mal legal designation, he did not lose the title Germanicus, though his brother Claudius, as having now become the sole legal representative of his father, chose also to assume that cognomen. (Suet. Cl. 2.) In A. D. 7, five years before the legal age (Suet. Cal. 1 ), he obtained the quaestorship; and in the same year was sent to assist Tiberius in the war against the Pannonians and Dalmatians. (D. C. 55.31). After a distinguished commencement of his military career, he returned to Rome in A. D. 10, to announce in person the victorious termination of the war, whereupon he was honoured with triumphal insignia (without an actual triumph), and the rank (not the actual office) of praetor, with permission to be a candidate for the consulship before the regular time. (D. C. 6.17.) The successes in Pannonia and Dalmatia were followed by the destruction of Varus and his legions. In A. D. 11, Tiberius was despatched to defend the empire against the Germans, and was accompanied by Germanicus
A Dictionary of Greek and Roman biography and mythology (ed. William Smith), (search)
Po'stumus, Vi'bius consul suffectus, A. D. 5, conquered the Dalmatians in A. D. 10, and received, in consequence, the honour of the triumphal ornaments. (D. C. 56.15; Vell. 2.116 ; Flor. 4.12.11.)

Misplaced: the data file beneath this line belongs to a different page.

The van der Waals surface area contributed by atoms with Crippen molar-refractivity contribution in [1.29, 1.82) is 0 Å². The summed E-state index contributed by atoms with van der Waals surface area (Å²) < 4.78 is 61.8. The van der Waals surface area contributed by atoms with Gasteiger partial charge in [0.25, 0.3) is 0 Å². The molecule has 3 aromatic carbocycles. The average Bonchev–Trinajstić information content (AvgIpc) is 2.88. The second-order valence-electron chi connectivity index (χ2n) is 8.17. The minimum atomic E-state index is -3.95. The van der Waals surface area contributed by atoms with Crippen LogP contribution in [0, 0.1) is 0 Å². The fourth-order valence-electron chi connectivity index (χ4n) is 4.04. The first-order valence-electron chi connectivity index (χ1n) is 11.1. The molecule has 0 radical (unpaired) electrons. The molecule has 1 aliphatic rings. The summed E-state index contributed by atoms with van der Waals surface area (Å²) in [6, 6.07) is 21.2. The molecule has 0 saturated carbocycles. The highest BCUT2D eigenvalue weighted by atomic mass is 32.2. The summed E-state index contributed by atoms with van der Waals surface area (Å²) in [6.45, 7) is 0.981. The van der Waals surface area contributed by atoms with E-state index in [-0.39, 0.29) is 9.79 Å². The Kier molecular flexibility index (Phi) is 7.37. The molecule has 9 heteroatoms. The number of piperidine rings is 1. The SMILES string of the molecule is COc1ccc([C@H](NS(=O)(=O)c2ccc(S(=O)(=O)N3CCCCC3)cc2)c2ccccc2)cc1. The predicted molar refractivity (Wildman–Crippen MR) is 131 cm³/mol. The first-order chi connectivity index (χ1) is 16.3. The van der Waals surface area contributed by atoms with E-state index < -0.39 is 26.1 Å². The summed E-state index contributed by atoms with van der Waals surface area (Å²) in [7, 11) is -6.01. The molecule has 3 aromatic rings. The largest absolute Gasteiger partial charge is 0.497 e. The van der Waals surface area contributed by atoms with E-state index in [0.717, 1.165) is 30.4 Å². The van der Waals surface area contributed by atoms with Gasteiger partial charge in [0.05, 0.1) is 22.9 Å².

A Dictionary of Greek and Roman biography and mythology (ed. William Smith), (search)
Sila'nus, Ju'nius 10. C. Junius Silanus, described as Flamen Martialis in the Capitoline Fasti, was consul A. D. 10, with P. Cornelius Dolabella. Judging from his praenomen we may suppose him to have been a son of No. 7; but this is opposed to the Capitoline Fasti, in which he is described as C. F. M. N. Silanus was afterwards proconsul of Asia, and in A. D. 22 was accused of malversation by the provincials. To this crime his accusers in the senate added that of treason (majestas), and it was proposed to banish him to the island of Gyaros; but Tiberius changed the place of his exile to the less inhospitable island of Cynthus, which his sister Torquata had begged might be the place of his punishment. (Tac. Ann. 3.66-69, 4.15.)